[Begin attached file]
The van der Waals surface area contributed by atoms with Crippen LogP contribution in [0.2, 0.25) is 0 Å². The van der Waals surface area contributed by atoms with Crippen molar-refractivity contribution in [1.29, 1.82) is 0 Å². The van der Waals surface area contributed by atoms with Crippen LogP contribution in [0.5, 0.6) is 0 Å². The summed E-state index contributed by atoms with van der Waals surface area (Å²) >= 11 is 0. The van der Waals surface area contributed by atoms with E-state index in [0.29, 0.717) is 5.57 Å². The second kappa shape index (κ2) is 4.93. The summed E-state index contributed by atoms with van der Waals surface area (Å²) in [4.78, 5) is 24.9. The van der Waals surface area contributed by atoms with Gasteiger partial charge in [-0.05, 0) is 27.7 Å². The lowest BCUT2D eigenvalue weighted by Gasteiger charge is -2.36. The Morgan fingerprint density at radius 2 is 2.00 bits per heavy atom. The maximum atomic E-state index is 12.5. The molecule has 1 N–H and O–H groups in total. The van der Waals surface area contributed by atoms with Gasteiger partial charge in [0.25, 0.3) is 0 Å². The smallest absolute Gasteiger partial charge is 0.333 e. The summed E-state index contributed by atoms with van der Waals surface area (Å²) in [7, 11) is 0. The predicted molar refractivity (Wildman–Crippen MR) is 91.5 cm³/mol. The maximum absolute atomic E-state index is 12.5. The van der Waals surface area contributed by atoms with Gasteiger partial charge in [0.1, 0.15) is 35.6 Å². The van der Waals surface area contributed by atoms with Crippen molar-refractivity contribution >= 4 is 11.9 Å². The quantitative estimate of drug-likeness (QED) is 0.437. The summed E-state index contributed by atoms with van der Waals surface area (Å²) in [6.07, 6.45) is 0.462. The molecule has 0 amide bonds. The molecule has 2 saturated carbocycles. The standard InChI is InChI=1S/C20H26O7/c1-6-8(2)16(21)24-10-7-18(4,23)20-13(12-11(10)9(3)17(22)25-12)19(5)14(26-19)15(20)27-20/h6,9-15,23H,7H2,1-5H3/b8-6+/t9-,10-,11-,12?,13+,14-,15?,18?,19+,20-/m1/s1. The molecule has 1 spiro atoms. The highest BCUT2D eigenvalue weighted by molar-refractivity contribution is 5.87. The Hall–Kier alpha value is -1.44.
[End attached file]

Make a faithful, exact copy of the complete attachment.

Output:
The van der Waals surface area contributed by atoms with Crippen LogP contribution in [0.2, 0.25) is 0 Å². The van der Waals surface area contributed by atoms with Crippen molar-refractivity contribution in [1.29, 1.82) is 0 Å². The van der Waals surface area contributed by atoms with Crippen LogP contribution in [0.5, 0.6) is 0 Å². The summed E-state index contributed by atoms with van der Waals surface area (Å²) >= 11 is 0. The van der Waals surface area contributed by atoms with E-state index in [0.29, 0.717) is 5.57 Å². The second kappa shape index (κ2) is 4.93. The summed E-state index contributed by atoms with van der Waals surface area (Å²) in [4.78, 5) is 24.9. The van der Waals surface area contributed by atoms with Gasteiger partial charge in [-0.05, 0) is 27.7 Å². The lowest BCUT2D eigenvalue weighted by Gasteiger charge is -2.36. The Morgan fingerprint density at radius 2 is 2.00 bits per heavy atom. The maximum atomic E-state index is 12.5. The molecule has 1 N–H and O–H groups in total. The van der Waals surface area contributed by atoms with Gasteiger partial charge in [0.25, 0.3) is 0 Å². The smallest absolute Gasteiger partial charge is 0.333 e. The summed E-state index contributed by atoms with van der Waals surface area (Å²) in [7, 11) is 0. The predicted molar refractivity (Wildman–Crippen MR) is 91.5 cm³/mol. The maximum absolute atomic E-state index is 12.5. The van der Waals surface area contributed by atoms with Gasteiger partial charge in [0.1, 0.15) is 35.6 Å². The van der Waals surface area contributed by atoms with Crippen molar-refractivity contribution >= 4 is 11.9 Å². The quantitative estimate of drug-likeness (QED) is 0.437. The summed E-state index contributed by atoms with van der Waals surface area (Å²) in [6.07, 6.45) is 0.462. The molecule has 0 amide bonds. The molecule has 2 saturated carbocycles. The standard InChI is InChI=1S/C20H26O7/c1-6-8(2)16(21)24-10-7-18(4,23)20-13(12-11(10)9(3)17(22)25-12)19(5)14(26-19)15(20)27-20/h6,9-15,23H,7H2,1-5H3/b8-6+/t9-,10-,11-,12?,13+,14-,15?,18?,19+,20-/m1/s1. The molecule has 1 spiro atoms. The highest BCUT2D eigenvalue weighted by molar-refractivity contribution is 5.87. The Hall–Kier alpha value is -1.44.